In John Osborne's The Hotel in Amsterdam, it's not so much a case of looking back in anger as of lolling back in luxury. A far cry from Jimmy Porter's sweet stall and one-room flat in the Midlands, we've graduated here - as Osborne himself did - to the moneyed media set. Not seen in London since its premiere in 1968 and now revived in a superbly orchestrated production by Robin Lefevre, the play introduces us to three couples who have sneaked off for a secret weekend together. Their aim is to enjoy a much-needed respite from the inordinate demands of a monster film producer, K.L., who appears to dominate their lives.
Performed on Liz Ashcroft's sleek, art deco-ish set, the in-period production brings home how this must be one of the most bum-numbingly sedentary plays ever written. The friends - a screenwriter, a film editor, K.L.'s secretary and their various partners - just sit around and talk. The irony is that having travelled to Amsterdam to forget about K.L., they can't stop themselves speculating about him, especially Osborne's surrogate, the writer Laurie, who is played in a tour de force of bravura motormouth oikishness by Tom Hollander.
The strained bond between this character and K.L. is partly based on the tempestuous relationship between Osborne and the stage and film director Tony Richardson (former husband of Vanessa Redgrave). As the author's autobiography ebulliently illustrates, Richardson was inclined to manipulate people in a similarly machiavellian way, but it also records that he "penetrated my heart inexorably and however fiercely I tried to banish it, I would never be finally rid of its implant".
Hollander skilfully communicates the fact that it's when he has to retreat into scathing abuse that Laurie shows his love for K.L. most. For me, though, what should have been the deeply moving scene where Laurie declares his extra-marital devotion to Olivia Williams's admirably posh and pained Annie, demonstrates the deficiencies of his portrayal. We aren't made to feel sufficiently the underlying pain of the man or the tenderness that's screaming to get out.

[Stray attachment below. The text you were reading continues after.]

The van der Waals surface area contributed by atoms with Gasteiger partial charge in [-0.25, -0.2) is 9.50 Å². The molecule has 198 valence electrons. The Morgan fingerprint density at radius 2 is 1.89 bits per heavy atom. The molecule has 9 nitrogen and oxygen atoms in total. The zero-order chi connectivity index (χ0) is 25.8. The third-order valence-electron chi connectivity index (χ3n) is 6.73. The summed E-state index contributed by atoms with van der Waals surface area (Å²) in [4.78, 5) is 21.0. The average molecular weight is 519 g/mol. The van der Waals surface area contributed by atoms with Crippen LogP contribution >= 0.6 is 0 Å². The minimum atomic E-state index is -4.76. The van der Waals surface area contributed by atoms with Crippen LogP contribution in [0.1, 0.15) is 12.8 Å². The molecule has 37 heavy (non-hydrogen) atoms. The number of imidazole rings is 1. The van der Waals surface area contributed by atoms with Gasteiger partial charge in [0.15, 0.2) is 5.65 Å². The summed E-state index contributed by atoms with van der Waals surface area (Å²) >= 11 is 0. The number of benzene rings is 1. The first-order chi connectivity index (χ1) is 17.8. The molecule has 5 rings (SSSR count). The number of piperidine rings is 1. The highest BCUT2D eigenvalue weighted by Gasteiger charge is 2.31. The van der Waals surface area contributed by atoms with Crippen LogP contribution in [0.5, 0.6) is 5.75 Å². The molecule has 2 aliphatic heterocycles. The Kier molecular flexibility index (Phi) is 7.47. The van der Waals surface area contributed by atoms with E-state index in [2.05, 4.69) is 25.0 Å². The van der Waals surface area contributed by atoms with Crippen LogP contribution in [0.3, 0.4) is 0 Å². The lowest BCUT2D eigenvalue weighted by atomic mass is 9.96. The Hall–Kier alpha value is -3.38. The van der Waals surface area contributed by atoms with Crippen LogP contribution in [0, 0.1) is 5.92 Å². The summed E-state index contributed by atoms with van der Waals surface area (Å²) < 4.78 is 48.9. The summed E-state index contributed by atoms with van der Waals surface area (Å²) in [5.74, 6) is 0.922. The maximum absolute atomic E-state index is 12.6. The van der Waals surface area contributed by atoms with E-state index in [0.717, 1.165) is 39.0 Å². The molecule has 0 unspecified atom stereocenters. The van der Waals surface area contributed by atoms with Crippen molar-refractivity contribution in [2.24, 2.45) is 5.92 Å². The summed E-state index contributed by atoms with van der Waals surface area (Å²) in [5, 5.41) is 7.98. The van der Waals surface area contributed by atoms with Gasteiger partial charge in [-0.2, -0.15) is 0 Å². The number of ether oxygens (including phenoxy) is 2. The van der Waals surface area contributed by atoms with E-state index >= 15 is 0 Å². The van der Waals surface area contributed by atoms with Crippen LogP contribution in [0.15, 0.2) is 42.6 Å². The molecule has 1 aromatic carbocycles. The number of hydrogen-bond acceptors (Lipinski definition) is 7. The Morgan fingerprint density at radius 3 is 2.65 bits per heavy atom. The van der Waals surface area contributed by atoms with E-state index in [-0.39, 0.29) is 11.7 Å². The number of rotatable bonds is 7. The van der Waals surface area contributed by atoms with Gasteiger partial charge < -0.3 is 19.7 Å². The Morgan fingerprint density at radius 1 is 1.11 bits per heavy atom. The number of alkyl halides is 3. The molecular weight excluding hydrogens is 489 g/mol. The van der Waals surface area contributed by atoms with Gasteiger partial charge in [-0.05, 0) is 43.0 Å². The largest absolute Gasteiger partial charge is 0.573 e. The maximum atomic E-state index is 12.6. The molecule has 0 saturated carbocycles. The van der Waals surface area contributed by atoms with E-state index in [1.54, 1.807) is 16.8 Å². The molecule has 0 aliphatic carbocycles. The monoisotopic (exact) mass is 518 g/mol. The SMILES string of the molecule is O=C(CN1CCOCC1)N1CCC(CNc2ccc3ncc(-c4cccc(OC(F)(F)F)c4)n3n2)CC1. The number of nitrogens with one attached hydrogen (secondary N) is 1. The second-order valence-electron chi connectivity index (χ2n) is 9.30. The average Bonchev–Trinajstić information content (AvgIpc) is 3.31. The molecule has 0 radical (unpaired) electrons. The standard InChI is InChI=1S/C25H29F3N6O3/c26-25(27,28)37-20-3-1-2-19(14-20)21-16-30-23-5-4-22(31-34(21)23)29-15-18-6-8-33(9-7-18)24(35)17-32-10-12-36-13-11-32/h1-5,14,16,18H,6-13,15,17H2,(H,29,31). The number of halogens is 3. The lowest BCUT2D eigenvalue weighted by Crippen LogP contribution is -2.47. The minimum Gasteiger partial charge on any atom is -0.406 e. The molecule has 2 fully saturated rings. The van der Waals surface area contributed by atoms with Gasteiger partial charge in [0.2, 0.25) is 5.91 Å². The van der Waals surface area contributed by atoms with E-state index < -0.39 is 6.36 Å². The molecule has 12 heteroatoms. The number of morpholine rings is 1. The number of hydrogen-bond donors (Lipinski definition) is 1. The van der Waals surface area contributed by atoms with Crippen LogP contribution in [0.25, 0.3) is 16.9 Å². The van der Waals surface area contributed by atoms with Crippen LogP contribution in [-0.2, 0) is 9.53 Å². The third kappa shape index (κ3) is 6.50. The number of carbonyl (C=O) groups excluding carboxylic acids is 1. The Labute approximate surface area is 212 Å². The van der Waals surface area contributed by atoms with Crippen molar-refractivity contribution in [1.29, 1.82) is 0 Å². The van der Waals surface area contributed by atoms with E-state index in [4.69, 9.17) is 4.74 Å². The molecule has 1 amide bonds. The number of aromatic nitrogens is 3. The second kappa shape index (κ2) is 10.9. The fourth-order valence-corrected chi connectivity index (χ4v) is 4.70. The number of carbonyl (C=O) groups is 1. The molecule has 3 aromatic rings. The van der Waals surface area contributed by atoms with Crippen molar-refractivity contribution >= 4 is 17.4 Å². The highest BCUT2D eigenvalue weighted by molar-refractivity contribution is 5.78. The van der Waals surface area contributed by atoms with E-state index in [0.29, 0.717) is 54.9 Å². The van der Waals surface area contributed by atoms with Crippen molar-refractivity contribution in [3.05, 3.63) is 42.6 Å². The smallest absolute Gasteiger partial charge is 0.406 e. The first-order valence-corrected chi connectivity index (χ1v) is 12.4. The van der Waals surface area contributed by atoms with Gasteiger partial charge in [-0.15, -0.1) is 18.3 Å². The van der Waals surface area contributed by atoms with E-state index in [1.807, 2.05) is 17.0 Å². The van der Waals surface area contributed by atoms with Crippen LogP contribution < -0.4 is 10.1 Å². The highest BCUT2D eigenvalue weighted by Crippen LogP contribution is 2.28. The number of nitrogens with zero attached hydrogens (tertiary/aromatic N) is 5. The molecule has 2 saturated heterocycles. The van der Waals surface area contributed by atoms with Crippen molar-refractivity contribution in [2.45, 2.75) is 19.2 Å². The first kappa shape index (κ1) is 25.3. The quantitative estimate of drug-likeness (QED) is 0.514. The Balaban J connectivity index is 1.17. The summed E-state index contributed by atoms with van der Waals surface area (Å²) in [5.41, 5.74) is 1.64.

Laurie's nasally whined arias of comic grievance and outrageous taboo-trampling are the major source of energy in the play. Whether fantasising about an airline exclusively marketed to homosexuals called El Fag or inventing The Golden Sanitary Towel Award for grizzling women, he does not aim to ingratiate.
Several of Osborne's familiar betes noires come out for a canter. When Laurie declaims that "I think my mother would have put me off women for life, I mean just to think of swimming about inside that repulsive thing for nine months", his touching filial piety is of a piece with that shown by the dramatist. Osborne was never more bracing than when charging down the fine line that divides the unsayable from the unspeakable. Written before political correctness was invented and just after the abolition of censorship, the play was in a prime position to give salutary offence, but I'm ashamed to say that I longed for the bad taste to soar into even headier spheres of disgracefulness.
What is a real revelation, though, is how this piece plays so much better than it reads. As the whisky flows, Laurie may stand and deliver at every opportunity but the drama is no one-man band or interrupted monologue, because the expertly played group dynamics continually alert you to the subtle undercurrents rippling beneath the show of unanimity. The suppose faults of construction, which are glaring on the page - the strategic late introduction of a barely existent character, and the "theatrical" 11th-hour announcement of devastating news - simply dissolve as problems on the stage. Towards the end, the atmosphere becomes haunted by a fear of the future that now cannot be allayed by the defensive solidarity of this band of friends. For the excellence of the ensemble acting and the surprising stage-worthiness of the piece, this Hotel is well worth checking into.
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